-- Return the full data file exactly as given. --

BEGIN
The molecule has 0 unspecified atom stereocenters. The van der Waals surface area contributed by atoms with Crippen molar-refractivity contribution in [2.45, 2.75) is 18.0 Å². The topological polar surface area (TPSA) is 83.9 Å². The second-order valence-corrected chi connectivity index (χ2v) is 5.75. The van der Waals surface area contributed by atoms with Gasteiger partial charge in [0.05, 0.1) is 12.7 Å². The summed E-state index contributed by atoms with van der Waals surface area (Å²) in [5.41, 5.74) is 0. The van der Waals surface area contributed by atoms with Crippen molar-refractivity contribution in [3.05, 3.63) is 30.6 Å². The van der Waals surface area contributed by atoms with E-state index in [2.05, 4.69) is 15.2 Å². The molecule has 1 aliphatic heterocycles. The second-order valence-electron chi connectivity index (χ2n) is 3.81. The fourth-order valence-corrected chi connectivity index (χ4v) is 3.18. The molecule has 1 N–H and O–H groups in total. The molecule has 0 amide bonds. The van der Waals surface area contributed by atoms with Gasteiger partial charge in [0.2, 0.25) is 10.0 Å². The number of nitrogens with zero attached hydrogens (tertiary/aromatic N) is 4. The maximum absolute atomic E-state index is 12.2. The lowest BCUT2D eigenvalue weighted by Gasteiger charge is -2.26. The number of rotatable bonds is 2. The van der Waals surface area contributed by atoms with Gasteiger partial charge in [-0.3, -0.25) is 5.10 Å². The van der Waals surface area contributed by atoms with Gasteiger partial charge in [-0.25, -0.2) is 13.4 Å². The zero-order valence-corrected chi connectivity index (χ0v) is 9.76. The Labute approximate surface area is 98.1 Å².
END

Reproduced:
The molecule has 0 unspecified atom stereocenters. The van der Waals surface area contributed by atoms with Crippen molar-refractivity contribution in [2.45, 2.75) is 18.0 Å². The topological polar surface area (TPSA) is 83.9 Å². The second-order valence-corrected chi connectivity index (χ2v) is 5.75. The van der Waals surface area contributed by atoms with Gasteiger partial charge in [0.05, 0.1) is 12.7 Å². The summed E-state index contributed by atoms with van der Waals surface area (Å²) in [5.41, 5.74) is 0. The van der Waals surface area contributed by atoms with Crippen molar-refractivity contribution in [3.05, 3.63) is 30.6 Å². The van der Waals surface area contributed by atoms with E-state index in [2.05, 4.69) is 15.2 Å². The molecule has 1 aliphatic heterocycles. The second-order valence-electron chi connectivity index (χ2n) is 3.81. The fourth-order valence-corrected chi connectivity index (χ4v) is 3.18. The molecule has 1 N–H and O–H groups in total. The molecule has 0 amide bonds. The van der Waals surface area contributed by atoms with Gasteiger partial charge in [0.2, 0.25) is 10.0 Å². The number of nitrogens with zero attached hydrogens (tertiary/aromatic N) is 4. The maximum absolute atomic E-state index is 12.2. The lowest BCUT2D eigenvalue weighted by Gasteiger charge is -2.26. The number of rotatable bonds is 2. The van der Waals surface area contributed by atoms with Gasteiger partial charge in [-0.3, -0.25) is 5.10 Å². The van der Waals surface area contributed by atoms with Gasteiger partial charge in [-0.25, -0.2) is 13.4 Å². The zero-order valence-corrected chi connectivity index (χ0v) is 9.76. The Labute approximate surface area is 98.1 Å².